11:04 GMT05 August 2021
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    Osaka has not spoken publicly since May 31, with her decision not to do her press obligations at the French Open. The public outcry drove the world's highest-paid female athlete to withdraw from the event and return home, revealing her mental health issues.

    Despite her press boycott, Japanese tennis star Naomi Osaka has broken her social media silence to promote a new photo session in Vogue Japan.

    In an Instagram post on Monday, the tennis player posted the cover of the fashion magazine as well as a few of the glamorous images included in the upcoming August issue.

    "Hi guys. Popping out to post this Vogue Japan cover, hope you're all doing well and staying safe," she wrote to her 2.4 million followers.
    Посмотреть эту публикацию в Instagram

    Публикация от 大坂なおみ (@naomiosaka)

    And many of her celebrity friends, including Venus Williams, Nicki Minaj, and Saweetie, were quick to appreciate the post.

    Other social media users, however, noted that the cover photo seemed to indicate that she was in fact comfortable with interacting with the media despite the apparent media blackout.

    ​The former world number one is dressed in Louis Vuitton and Nike sportswear, which is one of her sponsors, for the photo session. So some Twitterians figured the money from the shoot was helping the 23-year-old fight depression, which she talked about in a post announcing the decision to leave the tournament, citing introversion and social anxiety.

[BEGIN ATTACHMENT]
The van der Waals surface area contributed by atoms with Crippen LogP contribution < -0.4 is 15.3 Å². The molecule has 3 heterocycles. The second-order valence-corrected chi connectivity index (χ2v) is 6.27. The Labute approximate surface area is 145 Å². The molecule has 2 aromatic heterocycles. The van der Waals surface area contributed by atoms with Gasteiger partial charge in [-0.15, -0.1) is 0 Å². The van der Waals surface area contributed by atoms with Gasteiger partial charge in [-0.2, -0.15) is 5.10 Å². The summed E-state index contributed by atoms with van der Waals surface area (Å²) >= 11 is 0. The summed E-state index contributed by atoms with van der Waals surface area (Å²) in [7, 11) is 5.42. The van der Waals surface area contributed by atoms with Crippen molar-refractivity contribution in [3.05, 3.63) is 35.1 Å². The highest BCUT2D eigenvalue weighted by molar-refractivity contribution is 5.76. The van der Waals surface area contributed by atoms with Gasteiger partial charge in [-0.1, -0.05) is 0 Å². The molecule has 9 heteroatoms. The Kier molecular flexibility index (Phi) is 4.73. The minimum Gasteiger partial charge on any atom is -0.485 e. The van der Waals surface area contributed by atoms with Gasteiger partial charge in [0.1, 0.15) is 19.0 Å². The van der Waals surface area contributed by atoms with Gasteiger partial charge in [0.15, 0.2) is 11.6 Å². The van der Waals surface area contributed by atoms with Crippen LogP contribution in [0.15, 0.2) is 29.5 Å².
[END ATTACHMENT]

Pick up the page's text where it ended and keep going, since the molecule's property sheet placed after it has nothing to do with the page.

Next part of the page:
"I'm gonna take some time away from the court now, but when the time is right I really want to work with the tour to discuss ways we can make things better for the players, press and fans," Osaka posted in late May. "The truth is that I have suffered long bouts of depression since the US Open in 2018 and I have had a really hard time coping with that."

    Osaka returned to her Los Angeles home earlier this month after flying back from Roland Garros following only one match.

    Officials fined Osaka $15,000 for refusing to appear in front of the media after her first-round match against Romanian Patricia Maria Tig and issued a statement saying that Osaka would face "more substantial fines and future Grand Slam suspensions" if she continued her boycott.

    The tennis player announced she was withdrawing five days later. And last week, she quit Wimbledon.

    According to the Daily Mail, Boris Becker, a former Wimbledon winner, was outspoken about the incident, saying that stars cannot take "half the cake," and that Osaka's future in sports could be jeopardized.

    "If she can't cope with the media in Paris, she can't cope with the media at Wimbledon, she can't cope with the media at the US Open," he reportedly said.

    And, interestingly, Osaka's sister Mari argued on Reddit that the star did not want to be reminded of her clay-court record, which isn't as impressive as her grass-court performances.


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    Japan, Naomi Osaka, tennis, tennis players, Vogue, Press, depression
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